The Fed’s tone markedly changed in the weeks preceding the November 1 FOMC meeting. Many Fed speakers offered that higher interest rates will tighten financial conditions, allowing them to take a break from rate increases. The messaging was solidified at the November 1 FOMC meeting. To wit, the following statement from Jerome Powell.
In this case, the tighter financial conditions we’re seeing from higher long-term rates but also from other sources like the stronger dollar and lower equity prices could matter for future rate decisions, as long as two conditions are satisfied. The first is that the tighter conditions would need to be persistent and that is something that remains to be seen. But that’s critical, things are fluctuating back and forth, that’s not what we’re looking for. With financial conditions, we’re looking for persistent changes that are material. The second thing is that the longer-term rates that have moved up, they can’t simply be a reflection of expected policy moves from us that we would then, that if we didn’t follow through on them, then the rates would come back down.
Powell clarifies that recent interest rate increases, a stronger dollar, and weaker stock prices could keep them from hiking rates. He qualifies the statement by emphasizing they want to see the persistence of said market conditions. They do not want to see stock prices and bond yields “fluctuating back and forth.“
Since the Fed meeting, stocks have risen about 10%, ten-year note yields are nearly .50% lower, and the dollar index has fallen 3%. Needless to say, tighter financial conditions, as the Fed defines, have not been persistent. Will easier financial conditions force the Fed to revert to its more hawkish tone and try to persuade higher interest rates and lower stock prices?
What To Watch Today
Market Trading Update
As noted in Monday’s commentary, while the market could certainly pull back to the lower of the “Bollinger bands,” corrections will likely remain confined to the 50-dma. As such, we will want to use those opportunities to trade portfolios into higher levels of equity exposure. With the market more overbought and extended currently, we want to remain cautious about committing our cash reverses to the broad market more aggressively.
Yesterday, the market pulled back a smidge but did little to reduce the current overbought conditions. As shown in our MoneyFlow analysis, all of our current “buy” indicators remain and are stretched. A pullback will occur at some point, just as it did last December before the Santa Claus Rally ensued. Given the more extended and overbought conditions, we continue to suggest rebalancing portfolio risk as needed, but caution against getting to underexposed given the current bullish bias to the market.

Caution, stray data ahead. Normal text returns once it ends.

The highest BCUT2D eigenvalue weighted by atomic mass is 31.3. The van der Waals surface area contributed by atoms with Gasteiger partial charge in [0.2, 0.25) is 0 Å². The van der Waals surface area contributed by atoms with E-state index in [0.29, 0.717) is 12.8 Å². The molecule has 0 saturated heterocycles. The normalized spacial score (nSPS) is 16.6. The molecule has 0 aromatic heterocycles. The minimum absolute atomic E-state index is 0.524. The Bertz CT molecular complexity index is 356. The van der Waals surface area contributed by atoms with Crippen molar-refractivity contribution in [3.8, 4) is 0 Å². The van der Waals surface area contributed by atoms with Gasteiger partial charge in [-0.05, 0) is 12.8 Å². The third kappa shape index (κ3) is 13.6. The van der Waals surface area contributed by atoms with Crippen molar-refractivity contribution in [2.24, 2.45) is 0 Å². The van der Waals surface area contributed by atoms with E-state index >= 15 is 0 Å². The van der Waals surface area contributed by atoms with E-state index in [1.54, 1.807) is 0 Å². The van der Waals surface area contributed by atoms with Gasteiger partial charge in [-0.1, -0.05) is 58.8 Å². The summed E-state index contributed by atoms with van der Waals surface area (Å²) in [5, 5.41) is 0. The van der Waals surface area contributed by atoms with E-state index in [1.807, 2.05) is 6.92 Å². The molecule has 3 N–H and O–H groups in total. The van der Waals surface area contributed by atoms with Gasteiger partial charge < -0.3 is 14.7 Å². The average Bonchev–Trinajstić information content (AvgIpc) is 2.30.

Existing Home Sales Continue To Fall
Existing home sales fell -4.1% in October to a seasonally adjusted annual rate of 3.79 million. That’s the lowest reading in over ten years, as shown below. For perspective, consider the current 3.79 million home sales are lower than during the first months of the pandemic. The data is for homes that settled in October when mortgage rates peaked near 8%. The next few existing home sales reports will help the Fed ascertain if the recent decline in rates is boosting the housing market.
Fickle Consumers And Lower Inflation Weigh On Retail Sales
On Tuesday, Kohls, Best Buy, and Lowes posted weaker-than-expected sales. The companies make it clear that consumers have become more financially constrained. Consequently, equity analysts are starting to downgrade holiday sales forecasts. In their press releases and investor calls, the three companies mention deal-driven fickle consumers. High inflation and increased debt levels are certainly causing consumers to reduce spending. Over the last couple of months, the overriding message from these retailers and others alludes that consumers are not as in good financial health as in prior quarters. Best Buy is “prepared for a customer who is very deal focused with promotions and deals for all budgets…” Lowes opened 5% lower as comparable sales fell 7.4% “due to a decline in DIY discretionary spending…”
Retailer sales are a function of the financial condition of consumers and, often overlooked, inflation. In particular, sales figures over the last two years were significantly boosted due to higher prices. As such, comparisons to prior quarters’ sales become difficult.
The graphic below from The Transcript shows that three of the largest retailers appear confident that high inflation is in the past. Will price changes normalize or keep falling? If the latter, as Walmart warns, sales at retailers may continue to decline. Further, if retailers sense deflation, they are likely to keep inventories low. The consequence will be weaker sales for the manufacturers of goods.
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